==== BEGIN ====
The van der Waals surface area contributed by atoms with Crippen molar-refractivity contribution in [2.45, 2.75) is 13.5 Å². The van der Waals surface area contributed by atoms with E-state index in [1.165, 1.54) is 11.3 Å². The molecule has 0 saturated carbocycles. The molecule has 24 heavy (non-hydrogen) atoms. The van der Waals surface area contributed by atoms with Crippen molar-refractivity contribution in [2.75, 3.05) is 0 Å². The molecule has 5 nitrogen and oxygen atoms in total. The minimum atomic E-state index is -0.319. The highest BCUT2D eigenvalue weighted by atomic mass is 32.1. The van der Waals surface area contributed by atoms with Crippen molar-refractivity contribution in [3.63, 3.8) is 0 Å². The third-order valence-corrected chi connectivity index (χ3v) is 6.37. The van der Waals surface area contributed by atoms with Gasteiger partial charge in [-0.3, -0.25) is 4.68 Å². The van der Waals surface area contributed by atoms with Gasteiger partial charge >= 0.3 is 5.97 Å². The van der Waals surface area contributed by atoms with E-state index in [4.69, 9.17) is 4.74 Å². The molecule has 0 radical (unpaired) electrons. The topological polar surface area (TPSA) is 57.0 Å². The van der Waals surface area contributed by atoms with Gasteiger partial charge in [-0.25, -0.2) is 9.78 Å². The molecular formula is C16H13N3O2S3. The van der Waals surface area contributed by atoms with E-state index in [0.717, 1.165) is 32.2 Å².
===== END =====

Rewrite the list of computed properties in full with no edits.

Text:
The van der Waals surface area contributed by atoms with Crippen molar-refractivity contribution in [2.45, 2.75) is 13.5 Å². The van der Waals surface area contributed by atoms with E-state index in [1.165, 1.54) is 11.3 Å². The molecule has 0 saturated carbocycles. The molecule has 24 heavy (non-hydrogen) atoms. The van der Waals surface area contributed by atoms with Crippen molar-refractivity contribution in [2.75, 3.05) is 0 Å². The molecule has 5 nitrogen and oxygen atoms in total. The minimum atomic E-state index is -0.319. The highest BCUT2D eigenvalue weighted by atomic mass is 32.1. The van der Waals surface area contributed by atoms with Crippen molar-refractivity contribution in [3.63, 3.8) is 0 Å². The third-order valence-corrected chi connectivity index (χ3v) is 6.37. The van der Waals surface area contributed by atoms with Gasteiger partial charge in [-0.3, -0.25) is 4.68 Å². The van der Waals surface area contributed by atoms with Gasteiger partial charge >= 0.3 is 5.97 Å². The van der Waals surface area contributed by atoms with E-state index in [4.69, 9.17) is 4.74 Å². The molecule has 0 radical (unpaired) electrons. The topological polar surface area (TPSA) is 57.0 Å². The van der Waals surface area contributed by atoms with Gasteiger partial charge in [-0.25, -0.2) is 9.78 Å². The molecular formula is C16H13N3O2S3. The van der Waals surface area contributed by atoms with E-state index in [0.717, 1.165) is 32.2 Å².